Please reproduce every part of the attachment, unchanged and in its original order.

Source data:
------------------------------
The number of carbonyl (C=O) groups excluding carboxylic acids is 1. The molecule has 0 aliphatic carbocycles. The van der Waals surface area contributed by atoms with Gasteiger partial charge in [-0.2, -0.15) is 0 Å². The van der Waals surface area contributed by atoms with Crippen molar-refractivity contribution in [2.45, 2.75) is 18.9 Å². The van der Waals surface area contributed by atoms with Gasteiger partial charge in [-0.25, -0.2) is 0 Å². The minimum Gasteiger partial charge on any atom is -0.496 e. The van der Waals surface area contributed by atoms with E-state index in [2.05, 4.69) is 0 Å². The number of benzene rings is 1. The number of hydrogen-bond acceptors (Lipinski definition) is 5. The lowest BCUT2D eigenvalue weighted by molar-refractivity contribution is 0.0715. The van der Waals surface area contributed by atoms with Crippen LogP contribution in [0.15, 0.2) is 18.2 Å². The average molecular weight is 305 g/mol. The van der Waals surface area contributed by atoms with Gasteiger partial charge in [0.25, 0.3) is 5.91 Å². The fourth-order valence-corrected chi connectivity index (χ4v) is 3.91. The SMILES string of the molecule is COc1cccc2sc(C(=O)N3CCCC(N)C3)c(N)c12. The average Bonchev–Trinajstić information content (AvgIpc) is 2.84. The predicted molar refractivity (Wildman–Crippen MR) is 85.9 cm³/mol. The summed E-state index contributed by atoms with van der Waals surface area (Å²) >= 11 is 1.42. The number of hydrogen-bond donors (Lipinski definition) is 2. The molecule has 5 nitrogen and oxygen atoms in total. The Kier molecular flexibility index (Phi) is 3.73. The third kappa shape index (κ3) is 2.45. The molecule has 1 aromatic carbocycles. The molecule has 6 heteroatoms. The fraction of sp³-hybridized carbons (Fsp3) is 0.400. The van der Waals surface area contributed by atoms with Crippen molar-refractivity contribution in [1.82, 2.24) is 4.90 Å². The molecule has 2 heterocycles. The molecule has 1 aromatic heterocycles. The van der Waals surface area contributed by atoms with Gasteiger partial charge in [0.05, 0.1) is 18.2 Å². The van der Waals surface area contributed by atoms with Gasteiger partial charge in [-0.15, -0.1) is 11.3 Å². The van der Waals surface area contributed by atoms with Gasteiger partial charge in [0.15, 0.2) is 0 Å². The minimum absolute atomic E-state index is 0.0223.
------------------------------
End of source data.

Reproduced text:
The number of carbonyl (C=O) groups excluding carboxylic acids is 1. The molecule has 0 aliphatic carbocycles. The van der Waals surface area contributed by atoms with Gasteiger partial charge in [-0.2, -0.15) is 0 Å². The van der Waals surface area contributed by atoms with Crippen molar-refractivity contribution in [2.45, 2.75) is 18.9 Å². The van der Waals surface area contributed by atoms with Gasteiger partial charge in [-0.25, -0.2) is 0 Å². The minimum Gasteiger partial charge on any atom is -0.496 e. The van der Waals surface area contributed by atoms with E-state index in [2.05, 4.69) is 0 Å². The number of benzene rings is 1. The number of hydrogen-bond acceptors (Lipinski definition) is 5. The lowest BCUT2D eigenvalue weighted by molar-refractivity contribution is 0.0715. The van der Waals surface area contributed by atoms with Crippen LogP contribution in [0.15, 0.2) is 18.2 Å². The average molecular weight is 305 g/mol. The van der Waals surface area contributed by atoms with Gasteiger partial charge in [0.25, 0.3) is 5.91 Å². The fourth-order valence-corrected chi connectivity index (χ4v) is 3.91. The SMILES string of the molecule is COc1cccc2sc(C(=O)N3CCCC(N)C3)c(N)c12. The average Bonchev–Trinajstić information content (AvgIpc) is 2.84. The predicted molar refractivity (Wildman–Crippen MR) is 85.9 cm³/mol. The summed E-state index contributed by atoms with van der Waals surface area (Å²) >= 11 is 1.42. The number of hydrogen-bond donors (Lipinski definition) is 2. The molecule has 5 nitrogen and oxygen atoms in total. The Kier molecular flexibility index (Phi) is 3.73. The third kappa shape index (κ3) is 2.45. The molecule has 1 aromatic carbocycles. The molecule has 6 heteroatoms. The fraction of sp³-hybridized carbons (Fsp3) is 0.400. The van der Waals surface area contributed by atoms with Crippen molar-refractivity contribution in [1.82, 2.24) is 4.90 Å². The molecule has 2 heterocycles. The molecule has 1 aromatic heterocycles. The van der Waals surface area contributed by atoms with Gasteiger partial charge in [0.05, 0.1) is 18.2 Å². The van der Waals surface area contributed by atoms with Gasteiger partial charge in [-0.15, -0.1) is 11.3 Å². The van der Waals surface area contributed by atoms with Gasteiger partial charge in [0.15, 0.2) is 0 Å². The minimum absolute atomic E-state index is 0.0223.